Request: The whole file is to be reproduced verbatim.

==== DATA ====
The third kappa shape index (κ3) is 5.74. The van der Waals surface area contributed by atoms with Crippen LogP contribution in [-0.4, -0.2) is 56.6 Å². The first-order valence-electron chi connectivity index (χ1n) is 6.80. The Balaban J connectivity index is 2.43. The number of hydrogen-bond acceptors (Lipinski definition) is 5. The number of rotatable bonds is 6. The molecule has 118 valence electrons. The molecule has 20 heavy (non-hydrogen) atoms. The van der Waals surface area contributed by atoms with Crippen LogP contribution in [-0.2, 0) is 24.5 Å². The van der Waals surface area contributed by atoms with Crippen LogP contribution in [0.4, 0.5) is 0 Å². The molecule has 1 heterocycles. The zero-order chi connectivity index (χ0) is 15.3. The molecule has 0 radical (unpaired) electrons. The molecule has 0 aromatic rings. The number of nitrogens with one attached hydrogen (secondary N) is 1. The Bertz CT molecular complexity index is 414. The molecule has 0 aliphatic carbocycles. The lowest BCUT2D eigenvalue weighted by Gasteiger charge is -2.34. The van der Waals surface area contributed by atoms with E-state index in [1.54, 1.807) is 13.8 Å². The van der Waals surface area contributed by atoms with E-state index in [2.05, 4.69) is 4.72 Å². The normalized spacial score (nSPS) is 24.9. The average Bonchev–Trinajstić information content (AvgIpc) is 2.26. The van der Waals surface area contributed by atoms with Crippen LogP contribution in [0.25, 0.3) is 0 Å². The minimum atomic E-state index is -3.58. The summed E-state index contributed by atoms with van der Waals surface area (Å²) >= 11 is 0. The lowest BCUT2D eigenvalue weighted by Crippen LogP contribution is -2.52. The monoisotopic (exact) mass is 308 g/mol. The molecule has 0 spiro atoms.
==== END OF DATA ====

The third kappa shape index (κ3) is 5.74. The van der Waals surface area contributed by atoms with Crippen LogP contribution in [-0.4, -0.2) is 56.6 Å². The first-order valence-electron chi connectivity index (χ1n) is 6.80. The Balaban J connectivity index is 2.43. The number of hydrogen-bond acceptors (Lipinski definition) is 5. The number of rotatable bonds is 6. The molecule has 118 valence electrons. The molecule has 20 heavy (non-hydrogen) atoms. The van der Waals surface area contributed by atoms with Crippen LogP contribution in [-0.2, 0) is 24.5 Å². The van der Waals surface area contributed by atoms with Crippen LogP contribution in [0.4, 0.5) is 0 Å². The molecule has 1 heterocycles. The zero-order chi connectivity index (χ0) is 15.3. The molecule has 0 radical (unpaired) electrons. The molecule has 0 aromatic rings. The number of nitrogens with one attached hydrogen (secondary N) is 1. The Bertz CT molecular complexity index is 414. The molecule has 0 aliphatic carbocycles. The lowest BCUT2D eigenvalue weighted by Gasteiger charge is -2.34. The van der Waals surface area contributed by atoms with E-state index in [1.54, 1.807) is 13.8 Å². The van der Waals surface area contributed by atoms with E-state index in [2.05, 4.69) is 4.72 Å². The normalized spacial score (nSPS) is 24.9. The average Bonchev–Trinajstić information content (AvgIpc) is 2.26. The van der Waals surface area contributed by atoms with Crippen LogP contribution in [0.25, 0.3) is 0 Å². The minimum atomic E-state index is -3.58. The summed E-state index contributed by atoms with van der Waals surface area (Å²) >= 11 is 0. The lowest BCUT2D eigenvalue weighted by Crippen LogP contribution is -2.52. The monoisotopic (exact) mass is 308 g/mol. The molecule has 0 spiro atoms.